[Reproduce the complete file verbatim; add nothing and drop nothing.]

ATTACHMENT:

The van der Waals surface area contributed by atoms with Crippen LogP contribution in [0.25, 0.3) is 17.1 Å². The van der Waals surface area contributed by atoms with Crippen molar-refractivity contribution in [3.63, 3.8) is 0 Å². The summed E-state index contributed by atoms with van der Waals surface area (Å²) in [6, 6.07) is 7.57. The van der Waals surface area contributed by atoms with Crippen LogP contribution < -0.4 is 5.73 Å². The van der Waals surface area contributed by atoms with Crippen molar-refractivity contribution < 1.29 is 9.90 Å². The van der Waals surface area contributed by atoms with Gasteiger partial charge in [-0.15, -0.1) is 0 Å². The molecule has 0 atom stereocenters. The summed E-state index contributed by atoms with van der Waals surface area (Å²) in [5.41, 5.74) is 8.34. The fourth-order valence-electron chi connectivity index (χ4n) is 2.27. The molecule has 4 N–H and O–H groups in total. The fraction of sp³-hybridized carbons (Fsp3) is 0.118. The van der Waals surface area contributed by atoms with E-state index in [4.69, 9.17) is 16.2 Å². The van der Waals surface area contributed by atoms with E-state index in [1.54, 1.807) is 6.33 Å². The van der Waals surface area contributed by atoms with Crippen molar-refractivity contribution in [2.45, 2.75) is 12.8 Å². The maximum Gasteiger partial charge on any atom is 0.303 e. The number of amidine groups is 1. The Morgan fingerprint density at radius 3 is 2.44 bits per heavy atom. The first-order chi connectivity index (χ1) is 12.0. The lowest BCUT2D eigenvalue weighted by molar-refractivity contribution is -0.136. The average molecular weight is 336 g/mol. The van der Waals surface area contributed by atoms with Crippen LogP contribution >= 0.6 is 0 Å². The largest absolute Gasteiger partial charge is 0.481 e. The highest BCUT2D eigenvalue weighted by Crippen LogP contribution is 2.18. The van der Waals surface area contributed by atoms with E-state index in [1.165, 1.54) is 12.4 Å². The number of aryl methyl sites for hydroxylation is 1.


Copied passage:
The van der Waals surface area contributed by atoms with Crippen LogP contribution in [0.25, 0.3) is 17.1 Å². The van der Waals surface area contributed by atoms with Crippen molar-refractivity contribution in [3.63, 3.8) is 0 Å². The summed E-state index contributed by atoms with van der Waals surface area (Å²) in [6, 6.07) is 7.57. The van der Waals surface area contributed by atoms with Crippen LogP contribution < -0.4 is 5.73 Å². The van der Waals surface area contributed by atoms with Crippen molar-refractivity contribution < 1.29 is 9.90 Å². The van der Waals surface area contributed by atoms with Gasteiger partial charge in [-0.15, -0.1) is 0 Å². The molecule has 0 atom stereocenters. The summed E-state index contributed by atoms with van der Waals surface area (Å²) in [5.41, 5.74) is 8.34. The fourth-order valence-electron chi connectivity index (χ4n) is 2.27. The molecule has 4 N–H and O–H groups in total. The fraction of sp³-hybridized carbons (Fsp3) is 0.118. The van der Waals surface area contributed by atoms with E-state index in [4.69, 9.17) is 16.2 Å². The van der Waals surface area contributed by atoms with E-state index in [1.54, 1.807) is 6.33 Å². The van der Waals surface area contributed by atoms with Crippen molar-refractivity contribution in [2.45, 2.75) is 12.8 Å². The maximum Gasteiger partial charge on any atom is 0.303 e. The number of amidine groups is 1. The Morgan fingerprint density at radius 3 is 2.44 bits per heavy atom. The first-order chi connectivity index (χ1) is 12.0. The lowest BCUT2D eigenvalue weighted by molar-refractivity contribution is -0.136. The average molecular weight is 336 g/mol. The van der Waals surface area contributed by atoms with Crippen LogP contribution >= 0.6 is 0 Å². The largest absolute Gasteiger partial charge is 0.481 e. The highest BCUT2D eigenvalue weighted by Crippen LogP contribution is 2.18. The van der Waals surface area contributed by atoms with E-state index in [1.165, 1.54) is 12.4 Å². The number of aryl methyl sites for hydroxylation is 1.